Open surgery may have a smaller additional cost based on depth of infection as compared with a laparoscopic approach, , and laparoscopy for a low anterior resection was associated with a decrease in complication (anastomotic leak, surgical site infection [SSI], and bleeding) rates and therefore costs. All studies that reported length of stay demonstrated that where complications occurred, the length of stay increased. The presence of complications was also associated with a higher mortality. The highest mortality rate reported was 4.9%. Only one study reported 30-day readmissions.
Colonic Resection Surgery
Postoperative complication incidence varied greatly between the studies ranging from 6.0% to 66.0%. This variance can be attributed to the different definitions of complications adopted by the studies with some studies reporting the incidence of specific complications, while others reported the incidence of any complication. The use of different hospital resource utilization measures amongst the studies restricted the ability to directly compare the study outcomes. Postoperative complications resulted in a substantial increase in hospital costs ( Fig. 59.2 ). The additional costs of complications varied from $2290 to $43,146 ; this is in part due to the heterogeneous definitions of hospital costs adopted by the different studies, as well as the different complication types reported. Asgeirsson et al. and Knechtle et al. further demonstrate a positive correlation between the number of complications and the additional cost incurred by the hospital.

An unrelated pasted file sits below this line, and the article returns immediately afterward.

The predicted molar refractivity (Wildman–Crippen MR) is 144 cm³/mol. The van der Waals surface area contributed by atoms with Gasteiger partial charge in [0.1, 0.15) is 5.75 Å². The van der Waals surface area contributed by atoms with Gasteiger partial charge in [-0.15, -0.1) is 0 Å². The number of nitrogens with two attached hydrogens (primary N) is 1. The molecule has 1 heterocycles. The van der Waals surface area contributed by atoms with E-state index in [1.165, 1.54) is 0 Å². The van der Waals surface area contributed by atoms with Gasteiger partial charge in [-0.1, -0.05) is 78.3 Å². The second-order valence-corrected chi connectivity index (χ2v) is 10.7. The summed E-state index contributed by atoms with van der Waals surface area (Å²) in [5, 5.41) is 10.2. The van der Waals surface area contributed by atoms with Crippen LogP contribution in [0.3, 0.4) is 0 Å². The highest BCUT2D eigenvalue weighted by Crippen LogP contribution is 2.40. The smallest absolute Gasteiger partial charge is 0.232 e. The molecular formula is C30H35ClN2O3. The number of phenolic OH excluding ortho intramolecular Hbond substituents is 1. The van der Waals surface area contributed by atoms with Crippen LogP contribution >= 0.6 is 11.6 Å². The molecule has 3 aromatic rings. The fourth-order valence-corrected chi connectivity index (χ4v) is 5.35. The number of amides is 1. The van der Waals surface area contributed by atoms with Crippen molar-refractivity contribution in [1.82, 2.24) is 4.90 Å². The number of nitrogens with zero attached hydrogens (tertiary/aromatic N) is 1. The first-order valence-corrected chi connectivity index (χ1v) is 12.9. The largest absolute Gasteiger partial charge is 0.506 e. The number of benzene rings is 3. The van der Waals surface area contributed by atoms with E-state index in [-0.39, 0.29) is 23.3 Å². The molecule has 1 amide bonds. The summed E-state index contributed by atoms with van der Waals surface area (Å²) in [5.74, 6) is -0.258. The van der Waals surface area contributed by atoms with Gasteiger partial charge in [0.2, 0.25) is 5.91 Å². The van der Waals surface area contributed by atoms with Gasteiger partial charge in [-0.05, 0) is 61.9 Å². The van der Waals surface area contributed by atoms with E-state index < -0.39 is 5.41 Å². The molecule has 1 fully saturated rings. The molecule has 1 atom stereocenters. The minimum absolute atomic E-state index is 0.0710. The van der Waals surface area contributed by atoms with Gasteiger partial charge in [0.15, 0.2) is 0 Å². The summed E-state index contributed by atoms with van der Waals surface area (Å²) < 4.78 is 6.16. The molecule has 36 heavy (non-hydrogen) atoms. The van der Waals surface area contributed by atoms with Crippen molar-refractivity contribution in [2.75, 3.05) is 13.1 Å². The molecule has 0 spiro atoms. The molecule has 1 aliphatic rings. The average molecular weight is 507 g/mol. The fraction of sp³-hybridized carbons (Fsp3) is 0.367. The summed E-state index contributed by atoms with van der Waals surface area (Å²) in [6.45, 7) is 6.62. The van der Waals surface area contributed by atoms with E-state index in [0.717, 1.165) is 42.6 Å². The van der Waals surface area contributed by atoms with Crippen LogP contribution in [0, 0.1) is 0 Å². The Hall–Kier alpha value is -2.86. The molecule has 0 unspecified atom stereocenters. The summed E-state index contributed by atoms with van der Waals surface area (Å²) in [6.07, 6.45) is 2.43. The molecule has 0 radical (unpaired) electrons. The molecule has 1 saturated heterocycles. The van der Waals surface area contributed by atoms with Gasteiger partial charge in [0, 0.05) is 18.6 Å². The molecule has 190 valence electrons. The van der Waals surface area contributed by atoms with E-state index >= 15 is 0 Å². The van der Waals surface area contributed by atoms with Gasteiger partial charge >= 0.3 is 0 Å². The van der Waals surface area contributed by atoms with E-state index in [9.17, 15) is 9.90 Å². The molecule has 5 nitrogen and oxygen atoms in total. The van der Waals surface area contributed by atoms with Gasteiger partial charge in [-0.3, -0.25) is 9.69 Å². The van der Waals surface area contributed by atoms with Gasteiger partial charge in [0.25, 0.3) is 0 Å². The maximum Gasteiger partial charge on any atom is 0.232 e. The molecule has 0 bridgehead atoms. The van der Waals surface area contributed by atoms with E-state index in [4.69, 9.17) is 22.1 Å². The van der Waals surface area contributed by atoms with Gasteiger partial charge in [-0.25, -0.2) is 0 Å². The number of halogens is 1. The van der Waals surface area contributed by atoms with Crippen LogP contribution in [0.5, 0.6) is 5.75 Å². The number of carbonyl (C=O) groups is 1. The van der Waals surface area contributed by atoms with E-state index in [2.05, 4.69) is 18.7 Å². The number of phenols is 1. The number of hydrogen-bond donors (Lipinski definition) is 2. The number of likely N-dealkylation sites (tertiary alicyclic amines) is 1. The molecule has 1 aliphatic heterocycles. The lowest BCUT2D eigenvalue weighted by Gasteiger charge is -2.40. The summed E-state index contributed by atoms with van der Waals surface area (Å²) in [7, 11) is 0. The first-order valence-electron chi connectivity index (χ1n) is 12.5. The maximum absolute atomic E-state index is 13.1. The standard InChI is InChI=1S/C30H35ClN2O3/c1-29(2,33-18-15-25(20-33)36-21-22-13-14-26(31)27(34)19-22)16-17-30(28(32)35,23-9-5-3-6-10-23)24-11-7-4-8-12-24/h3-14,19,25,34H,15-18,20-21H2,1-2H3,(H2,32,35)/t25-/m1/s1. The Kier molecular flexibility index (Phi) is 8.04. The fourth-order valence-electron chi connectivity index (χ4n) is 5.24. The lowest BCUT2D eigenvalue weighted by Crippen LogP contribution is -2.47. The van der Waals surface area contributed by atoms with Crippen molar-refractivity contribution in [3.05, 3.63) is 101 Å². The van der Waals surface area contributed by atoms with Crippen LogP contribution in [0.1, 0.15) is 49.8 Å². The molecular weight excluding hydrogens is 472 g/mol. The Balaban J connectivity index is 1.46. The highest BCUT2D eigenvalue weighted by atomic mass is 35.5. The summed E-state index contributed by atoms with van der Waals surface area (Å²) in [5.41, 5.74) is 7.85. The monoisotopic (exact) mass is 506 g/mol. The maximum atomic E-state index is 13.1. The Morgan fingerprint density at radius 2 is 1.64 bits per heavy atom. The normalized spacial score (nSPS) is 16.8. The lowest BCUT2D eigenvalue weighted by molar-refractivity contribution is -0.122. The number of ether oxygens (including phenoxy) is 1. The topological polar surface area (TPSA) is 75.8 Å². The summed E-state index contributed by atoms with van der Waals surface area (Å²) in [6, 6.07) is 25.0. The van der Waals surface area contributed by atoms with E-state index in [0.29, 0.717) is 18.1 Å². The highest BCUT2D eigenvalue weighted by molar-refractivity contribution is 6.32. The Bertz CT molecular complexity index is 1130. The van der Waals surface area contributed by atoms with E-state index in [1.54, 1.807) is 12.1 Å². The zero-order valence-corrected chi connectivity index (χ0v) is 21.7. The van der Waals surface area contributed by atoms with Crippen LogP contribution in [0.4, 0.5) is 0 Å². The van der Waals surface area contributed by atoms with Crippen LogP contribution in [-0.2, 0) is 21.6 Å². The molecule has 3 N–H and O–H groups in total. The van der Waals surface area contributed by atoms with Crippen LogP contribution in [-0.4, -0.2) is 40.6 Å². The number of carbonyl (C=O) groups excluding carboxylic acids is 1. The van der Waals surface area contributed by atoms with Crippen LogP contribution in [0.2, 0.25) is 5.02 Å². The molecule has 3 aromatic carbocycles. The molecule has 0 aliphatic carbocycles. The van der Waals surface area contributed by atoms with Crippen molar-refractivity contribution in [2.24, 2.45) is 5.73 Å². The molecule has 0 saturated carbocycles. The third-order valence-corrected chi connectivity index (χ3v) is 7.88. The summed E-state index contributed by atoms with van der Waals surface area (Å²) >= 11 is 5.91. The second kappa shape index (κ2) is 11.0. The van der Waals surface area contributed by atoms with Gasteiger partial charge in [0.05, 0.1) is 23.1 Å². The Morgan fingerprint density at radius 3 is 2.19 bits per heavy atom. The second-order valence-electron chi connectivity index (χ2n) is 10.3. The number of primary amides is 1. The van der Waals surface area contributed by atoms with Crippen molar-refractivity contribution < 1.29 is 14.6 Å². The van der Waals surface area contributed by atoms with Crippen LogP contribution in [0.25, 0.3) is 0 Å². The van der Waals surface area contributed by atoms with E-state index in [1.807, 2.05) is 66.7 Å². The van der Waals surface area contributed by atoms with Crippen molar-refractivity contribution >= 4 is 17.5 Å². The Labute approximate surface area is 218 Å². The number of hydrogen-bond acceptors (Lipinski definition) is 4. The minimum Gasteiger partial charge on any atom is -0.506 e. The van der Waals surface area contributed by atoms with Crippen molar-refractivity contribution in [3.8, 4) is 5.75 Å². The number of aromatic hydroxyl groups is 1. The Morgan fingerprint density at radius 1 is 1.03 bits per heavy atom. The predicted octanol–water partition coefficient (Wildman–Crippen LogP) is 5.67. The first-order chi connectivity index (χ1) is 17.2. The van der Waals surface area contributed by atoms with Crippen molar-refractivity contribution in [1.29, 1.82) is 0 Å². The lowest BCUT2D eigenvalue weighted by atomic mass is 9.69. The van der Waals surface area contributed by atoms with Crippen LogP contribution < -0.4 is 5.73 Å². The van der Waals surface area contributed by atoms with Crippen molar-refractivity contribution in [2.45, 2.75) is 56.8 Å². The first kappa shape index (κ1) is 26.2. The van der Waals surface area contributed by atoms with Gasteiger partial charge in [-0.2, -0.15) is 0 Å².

Asgeirsson et al. and Fukuda et al. demonstrated increasing hospital resource use with increasing SSI severity. The additional cost of SSI increased from $24,563 to $33,211 if an SSI was classified as deep. Similarly, additional hospital charges for SSI in open colonic surgery increased from $995 for superficial SSI to $2155 and $2337 for deep and space/organ SSI, respectively. Similar increases in additional charges were evident in laparoscopic colonic surgery. Widmar et al. further explored the relationship between costs and complication severity by analyzing the impact of complication severity on Medicare reimbursements by utilizing the Clavien-Dindo classification. Thirty-day hospital reimbursements increased from $3756 for no complication to $5943 and $8119 for grade I and grade II complications, respectively. Grade I and grade II complications occurred at a prevalence of 29% and 49%, respectively. This highlights the high prevalence of minor complications and emphasizes the significant health care burden of minor complications on total hospital costs. Notably, there was an exponential rise in reimbursements to $18,270 for grade ≥III complications.